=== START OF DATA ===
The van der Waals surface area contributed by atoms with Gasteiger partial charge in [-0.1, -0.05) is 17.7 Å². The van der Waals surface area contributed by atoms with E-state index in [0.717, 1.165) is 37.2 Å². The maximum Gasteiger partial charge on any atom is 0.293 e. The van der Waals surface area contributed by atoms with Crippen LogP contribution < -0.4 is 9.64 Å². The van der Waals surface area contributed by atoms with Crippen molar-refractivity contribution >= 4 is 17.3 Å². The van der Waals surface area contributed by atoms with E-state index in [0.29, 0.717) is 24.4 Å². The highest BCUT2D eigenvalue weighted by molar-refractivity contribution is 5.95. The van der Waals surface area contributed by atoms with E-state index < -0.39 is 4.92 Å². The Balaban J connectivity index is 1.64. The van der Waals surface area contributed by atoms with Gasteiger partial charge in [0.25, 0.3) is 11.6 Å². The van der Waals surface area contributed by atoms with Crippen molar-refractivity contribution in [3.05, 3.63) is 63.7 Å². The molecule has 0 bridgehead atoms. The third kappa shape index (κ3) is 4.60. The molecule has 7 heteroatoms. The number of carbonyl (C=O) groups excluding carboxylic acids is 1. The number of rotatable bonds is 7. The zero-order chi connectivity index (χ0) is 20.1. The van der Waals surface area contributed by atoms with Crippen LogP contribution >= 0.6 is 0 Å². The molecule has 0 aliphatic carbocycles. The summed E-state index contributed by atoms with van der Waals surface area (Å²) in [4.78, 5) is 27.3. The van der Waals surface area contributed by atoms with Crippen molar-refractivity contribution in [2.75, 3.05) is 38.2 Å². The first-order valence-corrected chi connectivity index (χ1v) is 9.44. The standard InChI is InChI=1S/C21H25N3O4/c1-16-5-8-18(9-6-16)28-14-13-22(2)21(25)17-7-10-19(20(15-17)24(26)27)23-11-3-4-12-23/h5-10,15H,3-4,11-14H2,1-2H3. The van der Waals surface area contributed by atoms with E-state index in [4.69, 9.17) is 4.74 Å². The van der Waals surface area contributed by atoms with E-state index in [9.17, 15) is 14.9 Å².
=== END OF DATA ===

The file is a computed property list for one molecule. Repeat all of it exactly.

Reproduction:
The van der Waals surface area contributed by atoms with Gasteiger partial charge in [-0.1, -0.05) is 17.7 Å². The van der Waals surface area contributed by atoms with E-state index in [0.717, 1.165) is 37.2 Å². The maximum Gasteiger partial charge on any atom is 0.293 e. The van der Waals surface area contributed by atoms with Crippen LogP contribution < -0.4 is 9.64 Å². The van der Waals surface area contributed by atoms with Crippen molar-refractivity contribution >= 4 is 17.3 Å². The van der Waals surface area contributed by atoms with E-state index in [0.29, 0.717) is 24.4 Å². The highest BCUT2D eigenvalue weighted by molar-refractivity contribution is 5.95. The van der Waals surface area contributed by atoms with E-state index < -0.39 is 4.92 Å². The Balaban J connectivity index is 1.64. The van der Waals surface area contributed by atoms with Gasteiger partial charge in [0.25, 0.3) is 11.6 Å². The van der Waals surface area contributed by atoms with Crippen molar-refractivity contribution in [3.05, 3.63) is 63.7 Å². The molecule has 0 bridgehead atoms. The third kappa shape index (κ3) is 4.60. The molecule has 7 heteroatoms. The number of carbonyl (C=O) groups excluding carboxylic acids is 1. The number of rotatable bonds is 7. The zero-order chi connectivity index (χ0) is 20.1. The van der Waals surface area contributed by atoms with Crippen LogP contribution >= 0.6 is 0 Å². The molecule has 0 aliphatic carbocycles. The summed E-state index contributed by atoms with van der Waals surface area (Å²) in [4.78, 5) is 27.3. The van der Waals surface area contributed by atoms with Crippen molar-refractivity contribution in [2.75, 3.05) is 38.2 Å². The first-order valence-corrected chi connectivity index (χ1v) is 9.44. The standard InChI is InChI=1S/C21H25N3O4/c1-16-5-8-18(9-6-16)28-14-13-22(2)21(25)17-7-10-19(20(15-17)24(26)27)23-11-3-4-12-23/h5-10,15H,3-4,11-14H2,1-2H3. The van der Waals surface area contributed by atoms with E-state index in [4.69, 9.17) is 4.74 Å². The van der Waals surface area contributed by atoms with E-state index in [9.17, 15) is 14.9 Å².